Ben Fong-Torres was born in Alameda, California, in 1945, and raised in Oakland's Chinatown, where his parents owned a restaurant. He attended San Francisco State College from 1962 through 1966, majored in Radio-TV-Film and served as a reporter and editor of the campus daily.
He began writing for Rolling Stone magazine in 1968, in its eighth issue. He had a full-time job at another publication: Pacific Telephone’s employee magazine. By night, he was a volunteer editor at East West, a bilingual Chinatown newspaper. In May, 1969, Ben joined Rolling Stone as news editor. His interview subjects included Bob Dylan, the Rolling Stones, Ray Charles, Paul McCartney, Elton John, Stevie Wonder, Bonnie Raitt, the Jackson 5, Linda Ronstadt, Neil Diamond, Diana Ross, Marvin Gaye, the Grateful Dead, Ike & Tina Turner, Diane Keaton, and Steve Martin. The Ray Charles interview won the Deems Taylor Award for Magazine Writing in 1974.
Ben was also a weekend DJ on KSAN from 1970 to 1980. He wrote and narrated a syndicated radio special, San Francisco: What a Long, Strange Trip It’s Been, which won a Billboard Award for Broadcast Excellence. He was the host of KQED-FM's live, weekly arts show, Fog City Radio, and has co-anchored KTVU-TV’s coverage of the Chinese New Year Parades since the Year of the Ox–or 1997. He and co-anchor Julie Haener have won three Emmys.
Also on television, Ben did profiles on Evening Magazine in 1977, and, in 1982, went to China as scriptwriter for a special, Cycling Through China. His most unique TV credit was his 1993 appearance on Wheel of Fortune. Over three nights, he won some $99,000 in cash and fabulous prizes. He also appeared on the nationally syndicated Your Big Break in spring of 2000, doing an impersonation of Bob Dylan.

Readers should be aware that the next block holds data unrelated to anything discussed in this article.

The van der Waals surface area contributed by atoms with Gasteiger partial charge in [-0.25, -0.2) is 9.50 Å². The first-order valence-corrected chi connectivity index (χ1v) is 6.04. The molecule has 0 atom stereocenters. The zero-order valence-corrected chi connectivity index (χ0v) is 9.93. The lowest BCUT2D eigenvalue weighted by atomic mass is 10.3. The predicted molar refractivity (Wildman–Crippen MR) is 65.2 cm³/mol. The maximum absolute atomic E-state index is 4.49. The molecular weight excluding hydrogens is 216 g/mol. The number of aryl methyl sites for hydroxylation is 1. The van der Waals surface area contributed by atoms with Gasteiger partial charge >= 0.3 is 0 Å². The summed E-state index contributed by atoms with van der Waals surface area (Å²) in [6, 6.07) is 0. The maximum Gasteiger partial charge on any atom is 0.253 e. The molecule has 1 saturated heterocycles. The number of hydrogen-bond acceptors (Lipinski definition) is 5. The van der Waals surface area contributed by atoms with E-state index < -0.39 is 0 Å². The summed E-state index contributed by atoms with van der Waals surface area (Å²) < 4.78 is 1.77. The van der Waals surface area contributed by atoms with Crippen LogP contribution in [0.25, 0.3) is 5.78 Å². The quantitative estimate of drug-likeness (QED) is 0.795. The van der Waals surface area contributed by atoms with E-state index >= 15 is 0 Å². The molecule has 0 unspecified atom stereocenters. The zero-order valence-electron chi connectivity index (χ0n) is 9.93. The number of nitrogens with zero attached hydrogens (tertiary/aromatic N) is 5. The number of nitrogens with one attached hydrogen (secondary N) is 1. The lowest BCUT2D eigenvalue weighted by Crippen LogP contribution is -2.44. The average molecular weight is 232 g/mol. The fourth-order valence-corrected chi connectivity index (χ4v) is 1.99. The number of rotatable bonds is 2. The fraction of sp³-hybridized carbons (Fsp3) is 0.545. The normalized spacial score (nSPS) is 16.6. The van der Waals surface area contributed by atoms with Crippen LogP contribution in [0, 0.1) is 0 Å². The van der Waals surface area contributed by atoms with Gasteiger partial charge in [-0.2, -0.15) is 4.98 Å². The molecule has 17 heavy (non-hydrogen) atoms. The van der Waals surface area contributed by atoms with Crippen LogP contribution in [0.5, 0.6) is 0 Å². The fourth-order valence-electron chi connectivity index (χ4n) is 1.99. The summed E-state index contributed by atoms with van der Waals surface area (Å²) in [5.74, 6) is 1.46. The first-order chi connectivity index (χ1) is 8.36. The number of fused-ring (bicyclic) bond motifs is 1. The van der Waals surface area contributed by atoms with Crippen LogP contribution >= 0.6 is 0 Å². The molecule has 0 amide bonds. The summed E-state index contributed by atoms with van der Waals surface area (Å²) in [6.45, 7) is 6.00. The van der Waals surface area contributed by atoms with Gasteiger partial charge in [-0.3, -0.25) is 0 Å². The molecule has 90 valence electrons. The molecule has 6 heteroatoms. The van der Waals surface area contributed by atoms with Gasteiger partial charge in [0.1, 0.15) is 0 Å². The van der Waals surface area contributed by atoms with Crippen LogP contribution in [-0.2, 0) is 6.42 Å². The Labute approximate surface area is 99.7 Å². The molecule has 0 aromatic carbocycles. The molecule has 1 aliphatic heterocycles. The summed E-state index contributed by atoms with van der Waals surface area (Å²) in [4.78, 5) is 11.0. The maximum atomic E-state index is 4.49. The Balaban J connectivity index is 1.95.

Ben left Rolling Stone in 1981 and has since written for dozens of magazines, including Esquire, GQ (where he was pop music columnist for three years), Parade, Playboy, Sports Illustrated, Travel & Leisure, American Film, TV Guide, Harper’s Bazaar and California Business. He wrote the main biographies for People magazine’s tributes to Jerry Garcia and Frank Sinatra.
In 1983, Fong-Torres joined the San Francisco Chronicle, where he was a feature writer and radio columnist until 1992, when he left to write his memoirs, The Rice Room: From Number Two Son to Rock and Roll, published in 1994 by Hyperion (and in softcover by Plume/Dutton), which reached the San Francisco Chronicle’s best-sellers list. He continues to write the Radio Waves column in the Sunday Datebook.
Ben also edited several anthologies while at Rolling Stone, wrote the main text for The Motown Album: The Sound of Young America (St. Martin’s Press). In 1991, he published Hickory Wind: The Life and Times of Gram Parsons (Pocket/Simon & Schuster). The book was nominated for the Ralph J. Gleason Book Award, and St. Martin’s Press published an updated version of it in fall of 1998.
Fong-Torres has been anthologized in numerous books, including Garcia; The Rolling Stone Film Reader; The American’s Search for Identity; Chink!: Studies in Ethnic Prejudice, and two college textbooks.
In 1993, on completion of The Rice Room, Ben joined Gavin, the San Francisco-based trade weekly for the radio and recording industries, as managing editor. He vacated that post in late 1997 to work on The Hits Just Keep On Coming: The History of Top 40 Radio, which was published by Miller Freeman Books in fall of 1998.
In 1999, Ben published Not Fade Away: A Backstage Pass to 20 Years of Rock & Roll, which was followed by a second collection, Becoming Almost Famous, in 2006. He wrote The Doors by the Doors (2007) and the Grateful Dead Scrapbook (2009). He contributes articles to AsianConnections.com and writes a regular music blog at Wolfgang's Vault's site.
Fong-Torres is frequently called on to emcee community and fund-raising events, and to conduct on-stage interviews at events like South by Southwest in Austin, Texas, and at the Mill Valley Film Festival. He is also known for his impressions of, among others, Elvis Presley and Bob Dylan. Both are featured in one song, "Rainy Day Bookstores," on a CD entitled Stranger Than Fiction, featuring best-selling authors performing music. He is a real-life character in Almost Famous, the 2000 film by Cameron Crowe.